General Loftus and Mr. C. Brooke made some remarks;
and



Mr. Percival spoke at considerable length against the Bill.
The House divided on the Amendment.—Noes 195
Ayes 103
----92
The Amendment was accordingly lost.

On re-admission to the Gallery, we found Sir J. Pulteney on his legs, and a conversation took place between the Hon. Baronet, Mr. Percival, and Mr. Secretary Windham, who observed, that respecting the second term of enlistment of the cavalry and artillery, there was quite enough time to determine.

On the question, that the bill do pass, Sir Wm. Young said a few words in its favour, as far as related to the West Indies, and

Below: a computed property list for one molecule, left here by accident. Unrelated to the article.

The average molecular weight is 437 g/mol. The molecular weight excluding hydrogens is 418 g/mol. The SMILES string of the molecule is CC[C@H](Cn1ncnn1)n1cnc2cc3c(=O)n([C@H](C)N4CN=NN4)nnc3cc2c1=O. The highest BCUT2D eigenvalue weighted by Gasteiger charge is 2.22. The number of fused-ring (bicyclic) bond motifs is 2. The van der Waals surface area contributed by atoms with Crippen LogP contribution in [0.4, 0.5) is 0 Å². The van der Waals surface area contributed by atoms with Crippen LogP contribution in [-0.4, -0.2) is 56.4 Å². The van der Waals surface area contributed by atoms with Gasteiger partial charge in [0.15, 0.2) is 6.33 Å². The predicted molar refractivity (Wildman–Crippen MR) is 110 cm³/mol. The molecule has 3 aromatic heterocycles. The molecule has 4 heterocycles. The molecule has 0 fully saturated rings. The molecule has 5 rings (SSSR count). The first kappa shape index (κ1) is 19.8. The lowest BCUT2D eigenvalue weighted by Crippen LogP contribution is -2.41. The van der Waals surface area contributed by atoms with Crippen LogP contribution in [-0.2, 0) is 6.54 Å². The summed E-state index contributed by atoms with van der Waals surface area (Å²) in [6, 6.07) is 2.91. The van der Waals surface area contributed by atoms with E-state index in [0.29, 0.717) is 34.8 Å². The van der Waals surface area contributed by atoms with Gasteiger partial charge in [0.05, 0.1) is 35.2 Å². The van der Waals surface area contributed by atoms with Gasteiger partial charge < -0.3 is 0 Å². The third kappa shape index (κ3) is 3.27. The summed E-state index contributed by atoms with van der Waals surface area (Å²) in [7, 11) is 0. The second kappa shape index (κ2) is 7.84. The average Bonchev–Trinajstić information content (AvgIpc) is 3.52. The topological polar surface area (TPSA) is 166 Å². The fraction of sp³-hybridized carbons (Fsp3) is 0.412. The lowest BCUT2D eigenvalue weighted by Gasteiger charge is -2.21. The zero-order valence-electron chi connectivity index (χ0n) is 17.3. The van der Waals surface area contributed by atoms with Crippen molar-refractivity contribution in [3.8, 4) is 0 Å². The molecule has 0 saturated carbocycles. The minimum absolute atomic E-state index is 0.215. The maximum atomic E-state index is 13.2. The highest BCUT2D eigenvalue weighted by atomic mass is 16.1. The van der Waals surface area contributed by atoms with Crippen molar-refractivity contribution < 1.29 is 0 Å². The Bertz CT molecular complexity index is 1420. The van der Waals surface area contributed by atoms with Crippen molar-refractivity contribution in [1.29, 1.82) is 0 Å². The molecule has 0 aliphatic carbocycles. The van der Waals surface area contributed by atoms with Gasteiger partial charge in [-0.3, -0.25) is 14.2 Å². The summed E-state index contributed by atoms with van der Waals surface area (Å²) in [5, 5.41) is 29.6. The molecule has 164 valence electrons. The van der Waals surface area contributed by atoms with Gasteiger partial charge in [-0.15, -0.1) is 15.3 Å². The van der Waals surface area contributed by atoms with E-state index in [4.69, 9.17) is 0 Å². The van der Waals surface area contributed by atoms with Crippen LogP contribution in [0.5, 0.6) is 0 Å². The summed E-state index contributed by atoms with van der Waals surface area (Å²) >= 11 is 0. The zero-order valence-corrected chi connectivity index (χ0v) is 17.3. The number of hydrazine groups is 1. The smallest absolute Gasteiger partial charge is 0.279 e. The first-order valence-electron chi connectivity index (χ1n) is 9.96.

Mr. Huskisson made some observations on the Black Corps.
The bill was then passed nem. con. And at Half Past Four this Morning, the House adjourned.


A transcription completed June 14, 2005, of and excerpt from The Times of June 7, 1806.


Three Latin expressions found in the The Times text, with this transcriber’s choice of translation:

vestigia nulla retrorsum One translation: There is no going back

Fas est ab hoste doceri One translation: It is permitted to learn from the enemy

nem. con. One translation: With no one contradicting